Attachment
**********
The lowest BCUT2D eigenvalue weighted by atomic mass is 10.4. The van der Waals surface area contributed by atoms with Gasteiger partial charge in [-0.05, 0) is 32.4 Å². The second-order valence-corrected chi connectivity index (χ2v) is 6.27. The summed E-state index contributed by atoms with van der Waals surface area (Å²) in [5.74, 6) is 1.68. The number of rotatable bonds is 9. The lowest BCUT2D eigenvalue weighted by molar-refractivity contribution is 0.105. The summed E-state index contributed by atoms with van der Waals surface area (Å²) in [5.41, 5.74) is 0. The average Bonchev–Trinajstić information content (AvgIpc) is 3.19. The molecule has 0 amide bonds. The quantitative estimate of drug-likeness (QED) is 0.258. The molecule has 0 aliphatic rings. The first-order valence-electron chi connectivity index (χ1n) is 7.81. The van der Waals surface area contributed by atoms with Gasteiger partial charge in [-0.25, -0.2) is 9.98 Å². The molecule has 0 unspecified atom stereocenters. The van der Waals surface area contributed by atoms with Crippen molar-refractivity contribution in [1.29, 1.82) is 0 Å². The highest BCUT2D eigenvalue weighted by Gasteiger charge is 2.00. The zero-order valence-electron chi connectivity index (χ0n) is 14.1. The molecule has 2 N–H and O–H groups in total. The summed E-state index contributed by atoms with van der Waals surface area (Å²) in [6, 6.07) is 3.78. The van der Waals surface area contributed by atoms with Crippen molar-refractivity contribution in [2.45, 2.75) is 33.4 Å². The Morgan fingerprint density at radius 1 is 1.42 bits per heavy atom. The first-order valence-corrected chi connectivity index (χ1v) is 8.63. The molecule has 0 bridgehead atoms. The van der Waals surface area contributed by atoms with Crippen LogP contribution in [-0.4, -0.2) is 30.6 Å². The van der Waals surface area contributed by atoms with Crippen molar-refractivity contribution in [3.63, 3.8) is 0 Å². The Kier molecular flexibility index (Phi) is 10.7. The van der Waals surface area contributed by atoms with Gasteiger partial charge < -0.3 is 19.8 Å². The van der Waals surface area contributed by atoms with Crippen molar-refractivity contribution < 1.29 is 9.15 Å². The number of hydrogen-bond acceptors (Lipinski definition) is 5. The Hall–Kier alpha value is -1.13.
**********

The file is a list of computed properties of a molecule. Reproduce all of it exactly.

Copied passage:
The lowest BCUT2D eigenvalue weighted by atomic mass is 10.4. The van der Waals surface area contributed by atoms with Gasteiger partial charge in [-0.05, 0) is 32.4 Å². The second-order valence-corrected chi connectivity index (χ2v) is 6.27. The summed E-state index contributed by atoms with van der Waals surface area (Å²) in [5.74, 6) is 1.68. The number of rotatable bonds is 9. The lowest BCUT2D eigenvalue weighted by molar-refractivity contribution is 0.105. The summed E-state index contributed by atoms with van der Waals surface area (Å²) in [5.41, 5.74) is 0. The average Bonchev–Trinajstić information content (AvgIpc) is 3.19. The molecule has 0 amide bonds. The quantitative estimate of drug-likeness (QED) is 0.258. The molecule has 0 aliphatic rings. The first-order valence-electron chi connectivity index (χ1n) is 7.81. The van der Waals surface area contributed by atoms with Gasteiger partial charge in [-0.25, -0.2) is 9.98 Å². The molecule has 0 unspecified atom stereocenters. The van der Waals surface area contributed by atoms with Crippen molar-refractivity contribution in [1.29, 1.82) is 0 Å². The highest BCUT2D eigenvalue weighted by Gasteiger charge is 2.00. The zero-order valence-electron chi connectivity index (χ0n) is 14.1. The molecule has 2 N–H and O–H groups in total. The summed E-state index contributed by atoms with van der Waals surface area (Å²) in [6, 6.07) is 3.78. The van der Waals surface area contributed by atoms with Crippen molar-refractivity contribution in [2.45, 2.75) is 33.4 Å². The Morgan fingerprint density at radius 1 is 1.42 bits per heavy atom. The first-order valence-corrected chi connectivity index (χ1v) is 8.63. The molecule has 0 bridgehead atoms. The van der Waals surface area contributed by atoms with Crippen LogP contribution in [-0.4, -0.2) is 30.6 Å². The van der Waals surface area contributed by atoms with Crippen molar-refractivity contribution in [3.63, 3.8) is 0 Å². The Kier molecular flexibility index (Phi) is 10.7. The van der Waals surface area contributed by atoms with Gasteiger partial charge < -0.3 is 19.8 Å². The van der Waals surface area contributed by atoms with Crippen molar-refractivity contribution < 1.29 is 9.15 Å². The number of hydrogen-bond acceptors (Lipinski definition) is 5. The Hall–Kier alpha value is -1.13.